Castello and Bahrenfuse primarily raise beef, sheep, pork, and chickens on their farm. They farm on the entire 450 acres they own, and also farm on an additional 40 acres that they rent. Castello said they have equal amounts of crop ground and grazing pasture for their animals, and they are currently trying to integrate grazing into their land dedicated to crops as well. A majority of the crops grown on Castello and Bahrenfuse’s farm are fed to their livestock, but they also grow organic soybeans to sell on the market. Their family farm is especially unique in that they do not use pesticides when growing their crops, and they practice regenerative farming. Castello said that each year, they try to increase the number of acres on their farm that are certified organic. Right now, they have 142 acres of certified organic crops. Castello’s and Bahernfuse’s farming strategies allow them to regenerate the soil and the surrounding environment, so the land can be advantageously managed in order to prioritize healing the earth as well as providing for themselves and their livestock.
This is a balance that each farmer is forced to navigate—maintaining an economically sustainable farm and caring for the earth so that its resources can be used for generations to come. Trying to walk the line between making a living and prioritizing regenerative farming practices proves to be an issue for all farmers interested in sustainable farm management, not just for Castello and Bahrenfuse. More sustainable farming practices require much more time and financial investment, and can sometimes lead to smaller profit margins for the farmers. Through no fault of the food growers and producers, locally-sourced and organic food is typically more expensive, and therefore still remains inaccessible to low-income families who are experiencing the phenomenon of food deserts. This means that low-income families are then forced to buy the cheapest, and often least sustainably grown, food from larger corporations that can afford to lower the market prices.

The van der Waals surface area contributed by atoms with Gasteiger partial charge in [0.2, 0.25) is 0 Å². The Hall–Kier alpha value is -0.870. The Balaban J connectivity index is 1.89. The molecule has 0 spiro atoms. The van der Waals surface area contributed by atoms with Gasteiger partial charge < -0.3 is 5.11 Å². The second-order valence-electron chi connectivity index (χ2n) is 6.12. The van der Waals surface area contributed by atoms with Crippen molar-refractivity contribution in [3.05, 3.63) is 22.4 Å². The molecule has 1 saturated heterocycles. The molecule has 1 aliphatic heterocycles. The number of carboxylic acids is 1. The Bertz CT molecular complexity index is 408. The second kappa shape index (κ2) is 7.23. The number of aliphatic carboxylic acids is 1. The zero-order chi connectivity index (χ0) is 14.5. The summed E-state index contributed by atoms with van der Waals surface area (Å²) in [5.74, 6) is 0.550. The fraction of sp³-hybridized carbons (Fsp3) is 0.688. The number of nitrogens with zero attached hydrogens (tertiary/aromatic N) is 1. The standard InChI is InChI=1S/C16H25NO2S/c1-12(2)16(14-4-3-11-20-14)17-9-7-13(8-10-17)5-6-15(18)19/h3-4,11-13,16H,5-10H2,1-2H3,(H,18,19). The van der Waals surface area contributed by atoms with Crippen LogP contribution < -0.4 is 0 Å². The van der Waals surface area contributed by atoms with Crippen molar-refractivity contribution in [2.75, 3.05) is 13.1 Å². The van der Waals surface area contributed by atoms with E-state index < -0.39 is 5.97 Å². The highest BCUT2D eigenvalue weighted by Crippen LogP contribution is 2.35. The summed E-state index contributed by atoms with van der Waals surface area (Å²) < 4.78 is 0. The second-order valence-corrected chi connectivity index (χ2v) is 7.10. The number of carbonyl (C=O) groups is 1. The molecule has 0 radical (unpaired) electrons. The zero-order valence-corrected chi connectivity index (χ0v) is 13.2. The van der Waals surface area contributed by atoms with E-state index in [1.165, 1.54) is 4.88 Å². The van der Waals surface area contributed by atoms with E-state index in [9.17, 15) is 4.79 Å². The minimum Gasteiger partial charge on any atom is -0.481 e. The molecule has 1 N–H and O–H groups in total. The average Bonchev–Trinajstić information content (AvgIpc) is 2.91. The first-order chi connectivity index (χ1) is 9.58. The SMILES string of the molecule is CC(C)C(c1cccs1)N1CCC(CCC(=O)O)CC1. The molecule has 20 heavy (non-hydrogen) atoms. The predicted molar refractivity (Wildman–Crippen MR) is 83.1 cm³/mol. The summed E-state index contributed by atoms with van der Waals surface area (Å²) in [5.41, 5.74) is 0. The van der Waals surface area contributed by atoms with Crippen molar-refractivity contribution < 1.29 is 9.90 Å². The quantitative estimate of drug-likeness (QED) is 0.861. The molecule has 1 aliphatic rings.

As Castello pointed out, addressing the issue must start with larger systemic changes such as increasing the wages that low-income families are paid or creating more opportunities for local food to be distributed. Another issue concerns the knowledge that farming requires. Traditionally, such knowledge is passed on from one generation to the next and applies to particular parcels of land. In other words, the knowledge is local. As Iowa agriculture becomes increasingly industrialized and corporatized, the local knowledge becomes less relevant and with it the possibility of a more local food system.